2009 Brabus Smart Fortwo
2009 Brabus Smart Fortwo

2009 Brabus Smart Fortwo

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2009 Brabus Smart Fortwo

Think of the 2009 Brabus Smart Fortwo cabriolet since the equivalent of a raccoon. |} The town car and the masked mammal can be cute and strangely endearing, but equally are best avoided completely.

In comparison with the prior Fortwo cabrio, though, the newest edition of the convertible city car shows some signs of domestication. Just like its coupe counterpart, then the cabrio rides onto a brand new platform co-developed using Renault. Overall length once again measures 106.1 inches, matching the previous-generation car, whereas the wheelbase sees a modest 0.2 inch increase. Width, nevertheless, grows by a substantial 4.1 inches.

Despite this additional girth, the little two-door is unbelievably simple to move thanks to its impressive 22.8-foot spinning ring --5.9 feet greater than the former car and also a whopping 12.9 feet greater compared to that of a Honda Civic. Just like all the Fortwo coupe, the cabrio's exterior features short overhangs, big doorways, expressive headlights outfitted with LED daytime running lights, along with Smart's trademark contrasting colour scheme.

In place of the coupe's metal roof and two-piece tailgate, the cabrio adds a power-folding soft top that can be rolled partway back like a sunroof or retracted completely. The fabric roof can be opened or shut at any rate, and it features a pair of removable roof railings that can be snapped out and stored in a compartment within the tailgate. Although removing the railings provides a more conventional convertible experience, we suspect most drivers will render them in position, because their existence must close the very best. {

Electricity Hour |}

{Just like its forebear, the Fortwo cabrio's motor is mounted beneath the cargo floor and just ahead of the rear axle. |} Forward momentum comes courtesy of a turbocharged 0.9-liter inline-three that doles out 89 horsepower and 100 lb-ft of torque. |} The motor comes mated to a conventional five-speed manual transmission or an accessible six-speed dual-clutch automatic--a $990 alternative featured on our test car.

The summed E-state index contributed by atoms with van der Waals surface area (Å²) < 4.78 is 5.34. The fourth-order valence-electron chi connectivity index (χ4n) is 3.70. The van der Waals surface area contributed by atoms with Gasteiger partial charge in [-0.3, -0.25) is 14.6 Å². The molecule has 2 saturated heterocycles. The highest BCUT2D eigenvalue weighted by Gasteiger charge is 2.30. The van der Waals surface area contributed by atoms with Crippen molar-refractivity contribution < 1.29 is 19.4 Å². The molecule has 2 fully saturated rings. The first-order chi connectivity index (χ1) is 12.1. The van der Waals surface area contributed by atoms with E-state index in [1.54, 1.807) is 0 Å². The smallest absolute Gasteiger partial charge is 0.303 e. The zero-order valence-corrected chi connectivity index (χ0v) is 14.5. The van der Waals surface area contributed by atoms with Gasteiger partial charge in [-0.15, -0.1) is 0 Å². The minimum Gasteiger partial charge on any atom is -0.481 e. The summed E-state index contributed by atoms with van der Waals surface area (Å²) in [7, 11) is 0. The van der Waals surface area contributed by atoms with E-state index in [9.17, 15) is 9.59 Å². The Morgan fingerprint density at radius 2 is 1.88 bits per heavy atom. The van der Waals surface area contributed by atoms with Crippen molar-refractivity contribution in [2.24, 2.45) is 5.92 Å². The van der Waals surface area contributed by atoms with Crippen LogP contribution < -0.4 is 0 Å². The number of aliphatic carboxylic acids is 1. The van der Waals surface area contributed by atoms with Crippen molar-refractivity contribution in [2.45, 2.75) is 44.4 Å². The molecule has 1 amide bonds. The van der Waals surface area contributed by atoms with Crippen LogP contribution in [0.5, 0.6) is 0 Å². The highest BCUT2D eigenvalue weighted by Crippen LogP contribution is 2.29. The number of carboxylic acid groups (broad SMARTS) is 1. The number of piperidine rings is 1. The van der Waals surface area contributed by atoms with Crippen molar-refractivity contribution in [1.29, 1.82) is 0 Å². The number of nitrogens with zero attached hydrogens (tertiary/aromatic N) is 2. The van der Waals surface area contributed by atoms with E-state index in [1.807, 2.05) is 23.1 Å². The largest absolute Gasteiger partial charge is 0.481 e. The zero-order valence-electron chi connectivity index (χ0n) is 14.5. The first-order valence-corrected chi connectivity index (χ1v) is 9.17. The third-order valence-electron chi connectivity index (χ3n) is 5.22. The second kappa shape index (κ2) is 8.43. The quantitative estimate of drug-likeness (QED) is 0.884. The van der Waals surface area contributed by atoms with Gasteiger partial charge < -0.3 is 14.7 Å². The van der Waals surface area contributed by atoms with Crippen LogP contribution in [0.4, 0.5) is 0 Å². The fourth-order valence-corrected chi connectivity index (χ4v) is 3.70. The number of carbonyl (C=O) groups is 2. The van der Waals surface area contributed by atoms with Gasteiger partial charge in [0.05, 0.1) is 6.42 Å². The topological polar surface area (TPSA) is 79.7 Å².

from the 2235-pound Fortwo cabrio is a leisurely affair. |} Zero to 60 miles takes 10.2 minutes, even while departure from 50 to 70 mph in top gear took 7.8 minutes. Nonetheless, the new|newest} Fortwo cabrio has made tremendous progress versus the previous-generation edition, whose naturally aspirated 70-hp 1.0-liter three-cylinder needed a painstakingly long 13.6 minutes to reach 60 miles and 10.5 minutes to saunter in 50 to 70 mph.

The new three-cylinder nevertheless suffers from prodigious turbo lag, waking only after the tach eclipses the 2500-rpm mark and making merging into traffic from a stop a hair-raising encounter. While the Fortwo's dual-clutch automatic operates with a level of refinement missing in the old version's clunky five-speed automated manual transmission, the new gearbox is reluctant to downshift and slow to respond to manual input signal.

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The cabrio averaged a meager 27 mpg on recommended premium-grade fuel Through its stay with us, far off the EPA's combined amount of 35 mpg. We Did list 40 mpg during our 75-mph street test, bettering the EPA's 38-mpg highway score.

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Hello, I am Nate, 29 years оld, really lоvеѕ everything related with cars, Acura, Audi, Jaguar, BMW, Mitsubishi. So i try write something about that. If you have any issue with my article, please feel free to contact me.

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